This article addresses an issue that, until now, has attracted very little interest in the historicalliterature: the smuggling of religious literature to Soviet Bloc countries. It makestwo claims. Firstly, that bible smuggling is a topic that historians ought to investigate.There are indeed a number of reasons to presume that bible smuggling was a significantCold War phenomenon. In a Western context, it involved numerous groups andindividuals in many different countries, it led to the establishment of transnational networkscooperating in terms of bible translation, production and distribution, and someof these groups and networks got involved in broader human rights related issues, suchas the International Sakharov Hearings, 1975-1985. Bible smuggling also mattered in theEast, as is testified by the propaganda efforts of the Soviet authorities in denouncing thisactivity. Documents from the Statsi archives indicate that East German authorities wereworried about the impact and the contacts established by the so-called Eastern Missions.Secondly, the need for scholarly research in this field is illustrated by the case of theDanish European Mission (DEM), established by Reverend Hans Kristian Neerskov in1964. DEM was the only Danish group to specialise in bible smuggling to the East duringthe Cold War. Impressive claims have been made in the Danish press concerning theallegedly huge effort made by Neerskov (“the Soviet Union’s ideological enemy no. 1”)and his group to help the religiously oppressed in the East. While this article does notseek to tell ‘the real’ story of the Danish European Mission, it does try to introduce somenuances into this ‘official’ story, demonstrating that some of the claims made on DEM’sbehalf are either wrong or at the very least unsubstantiated. The role and the impact ofbible smuggling has become yet another issue in the struggle about the Cold War, andserious enquiries into this field are called for.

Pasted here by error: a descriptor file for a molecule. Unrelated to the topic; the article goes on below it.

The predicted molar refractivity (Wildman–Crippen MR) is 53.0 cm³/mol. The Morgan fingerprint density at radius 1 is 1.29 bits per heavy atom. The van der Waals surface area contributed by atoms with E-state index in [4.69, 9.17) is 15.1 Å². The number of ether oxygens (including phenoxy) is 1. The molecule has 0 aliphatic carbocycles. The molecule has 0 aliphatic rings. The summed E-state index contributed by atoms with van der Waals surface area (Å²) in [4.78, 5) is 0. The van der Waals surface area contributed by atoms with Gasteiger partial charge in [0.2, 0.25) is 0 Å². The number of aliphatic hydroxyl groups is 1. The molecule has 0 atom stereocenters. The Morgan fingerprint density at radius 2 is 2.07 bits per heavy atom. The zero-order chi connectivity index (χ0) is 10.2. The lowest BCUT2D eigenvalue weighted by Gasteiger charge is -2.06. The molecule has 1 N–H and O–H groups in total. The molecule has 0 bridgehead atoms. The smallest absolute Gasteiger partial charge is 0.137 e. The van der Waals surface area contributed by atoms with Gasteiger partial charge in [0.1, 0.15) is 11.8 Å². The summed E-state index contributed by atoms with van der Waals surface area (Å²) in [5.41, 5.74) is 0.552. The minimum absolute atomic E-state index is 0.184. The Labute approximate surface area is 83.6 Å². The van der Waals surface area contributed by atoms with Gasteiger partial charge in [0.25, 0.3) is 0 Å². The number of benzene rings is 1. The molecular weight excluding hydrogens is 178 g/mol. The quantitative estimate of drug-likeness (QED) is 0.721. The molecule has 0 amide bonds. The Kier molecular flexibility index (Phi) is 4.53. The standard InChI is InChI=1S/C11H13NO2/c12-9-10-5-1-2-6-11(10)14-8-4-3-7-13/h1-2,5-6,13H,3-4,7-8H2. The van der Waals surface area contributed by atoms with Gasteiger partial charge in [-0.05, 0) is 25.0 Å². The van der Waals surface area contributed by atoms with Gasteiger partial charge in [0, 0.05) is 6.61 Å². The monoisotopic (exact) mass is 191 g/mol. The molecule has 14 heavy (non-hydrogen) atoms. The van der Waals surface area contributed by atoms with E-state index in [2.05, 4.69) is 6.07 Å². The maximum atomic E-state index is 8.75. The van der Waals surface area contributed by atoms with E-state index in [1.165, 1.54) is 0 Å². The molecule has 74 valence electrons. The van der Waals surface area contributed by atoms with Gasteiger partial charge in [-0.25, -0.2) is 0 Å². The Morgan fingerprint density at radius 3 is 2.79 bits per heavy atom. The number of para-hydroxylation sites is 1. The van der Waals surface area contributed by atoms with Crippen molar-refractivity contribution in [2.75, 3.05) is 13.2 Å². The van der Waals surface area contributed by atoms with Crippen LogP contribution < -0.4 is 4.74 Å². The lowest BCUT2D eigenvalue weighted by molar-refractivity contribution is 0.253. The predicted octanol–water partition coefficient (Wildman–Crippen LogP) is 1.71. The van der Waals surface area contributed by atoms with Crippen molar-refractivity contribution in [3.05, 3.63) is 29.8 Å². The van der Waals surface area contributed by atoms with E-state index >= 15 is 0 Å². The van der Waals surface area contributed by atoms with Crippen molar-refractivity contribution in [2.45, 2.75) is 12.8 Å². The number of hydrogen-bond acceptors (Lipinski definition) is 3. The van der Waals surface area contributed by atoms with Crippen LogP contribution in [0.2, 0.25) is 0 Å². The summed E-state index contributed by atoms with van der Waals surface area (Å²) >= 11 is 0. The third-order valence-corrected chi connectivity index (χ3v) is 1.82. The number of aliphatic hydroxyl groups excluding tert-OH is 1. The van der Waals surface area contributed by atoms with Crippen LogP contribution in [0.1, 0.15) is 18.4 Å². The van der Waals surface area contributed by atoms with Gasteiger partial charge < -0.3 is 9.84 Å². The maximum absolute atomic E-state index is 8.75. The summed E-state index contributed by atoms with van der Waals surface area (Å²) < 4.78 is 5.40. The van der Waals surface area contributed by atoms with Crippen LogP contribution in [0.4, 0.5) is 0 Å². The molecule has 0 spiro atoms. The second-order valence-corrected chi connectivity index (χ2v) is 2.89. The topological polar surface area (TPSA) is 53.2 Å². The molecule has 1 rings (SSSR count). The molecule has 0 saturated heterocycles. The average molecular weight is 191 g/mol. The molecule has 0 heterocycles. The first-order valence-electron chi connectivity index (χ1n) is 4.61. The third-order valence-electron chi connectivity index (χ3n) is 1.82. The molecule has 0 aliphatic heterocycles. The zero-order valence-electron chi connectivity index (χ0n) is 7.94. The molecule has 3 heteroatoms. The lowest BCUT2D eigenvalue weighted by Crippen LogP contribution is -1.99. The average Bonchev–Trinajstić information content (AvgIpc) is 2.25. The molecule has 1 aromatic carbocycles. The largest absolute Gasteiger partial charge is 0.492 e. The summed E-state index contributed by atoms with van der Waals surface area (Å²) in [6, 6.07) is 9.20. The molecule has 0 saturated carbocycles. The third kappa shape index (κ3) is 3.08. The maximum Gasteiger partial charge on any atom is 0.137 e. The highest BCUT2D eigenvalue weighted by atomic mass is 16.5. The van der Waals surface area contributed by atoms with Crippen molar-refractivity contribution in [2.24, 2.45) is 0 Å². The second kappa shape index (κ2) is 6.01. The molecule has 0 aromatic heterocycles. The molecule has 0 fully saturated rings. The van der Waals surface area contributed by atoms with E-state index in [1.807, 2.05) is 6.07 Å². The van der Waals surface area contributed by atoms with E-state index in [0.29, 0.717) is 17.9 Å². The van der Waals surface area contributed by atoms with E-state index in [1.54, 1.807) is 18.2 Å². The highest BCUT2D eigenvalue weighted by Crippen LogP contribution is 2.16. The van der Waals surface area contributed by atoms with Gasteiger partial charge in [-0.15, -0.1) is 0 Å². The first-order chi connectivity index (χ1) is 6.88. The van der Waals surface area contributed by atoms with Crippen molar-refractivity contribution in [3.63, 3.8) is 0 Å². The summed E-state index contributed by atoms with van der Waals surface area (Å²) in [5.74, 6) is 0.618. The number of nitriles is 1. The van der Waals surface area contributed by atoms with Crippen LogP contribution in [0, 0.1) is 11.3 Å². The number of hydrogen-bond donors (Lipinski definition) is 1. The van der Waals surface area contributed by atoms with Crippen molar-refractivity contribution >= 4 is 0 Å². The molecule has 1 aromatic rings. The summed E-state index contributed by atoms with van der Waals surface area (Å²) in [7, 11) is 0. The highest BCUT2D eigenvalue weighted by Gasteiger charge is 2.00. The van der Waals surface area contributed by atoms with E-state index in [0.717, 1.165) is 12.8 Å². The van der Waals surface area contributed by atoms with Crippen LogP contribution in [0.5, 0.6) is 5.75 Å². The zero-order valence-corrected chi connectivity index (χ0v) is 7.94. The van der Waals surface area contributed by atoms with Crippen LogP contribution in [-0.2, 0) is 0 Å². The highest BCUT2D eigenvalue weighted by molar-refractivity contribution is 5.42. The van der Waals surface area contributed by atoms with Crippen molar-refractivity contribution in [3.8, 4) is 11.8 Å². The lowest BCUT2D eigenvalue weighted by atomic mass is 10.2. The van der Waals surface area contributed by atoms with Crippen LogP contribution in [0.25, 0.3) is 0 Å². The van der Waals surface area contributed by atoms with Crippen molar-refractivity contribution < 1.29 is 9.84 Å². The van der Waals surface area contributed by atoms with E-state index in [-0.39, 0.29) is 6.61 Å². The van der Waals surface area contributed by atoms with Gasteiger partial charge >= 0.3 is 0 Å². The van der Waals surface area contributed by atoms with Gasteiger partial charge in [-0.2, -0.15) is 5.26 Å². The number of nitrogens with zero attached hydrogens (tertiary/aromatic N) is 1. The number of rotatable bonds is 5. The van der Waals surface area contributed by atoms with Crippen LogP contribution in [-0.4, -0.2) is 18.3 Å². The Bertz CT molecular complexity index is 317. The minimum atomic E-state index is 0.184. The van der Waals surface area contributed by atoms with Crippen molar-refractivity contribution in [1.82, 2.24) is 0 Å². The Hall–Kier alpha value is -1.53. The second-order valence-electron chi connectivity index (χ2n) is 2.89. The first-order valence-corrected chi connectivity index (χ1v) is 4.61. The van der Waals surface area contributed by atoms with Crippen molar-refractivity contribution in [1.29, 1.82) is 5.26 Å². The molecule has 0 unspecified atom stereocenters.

|Tidsskrift||Denmark. Kongelige Bibliotek. Fund og Forskning|
|Status||Udgivet - 2013|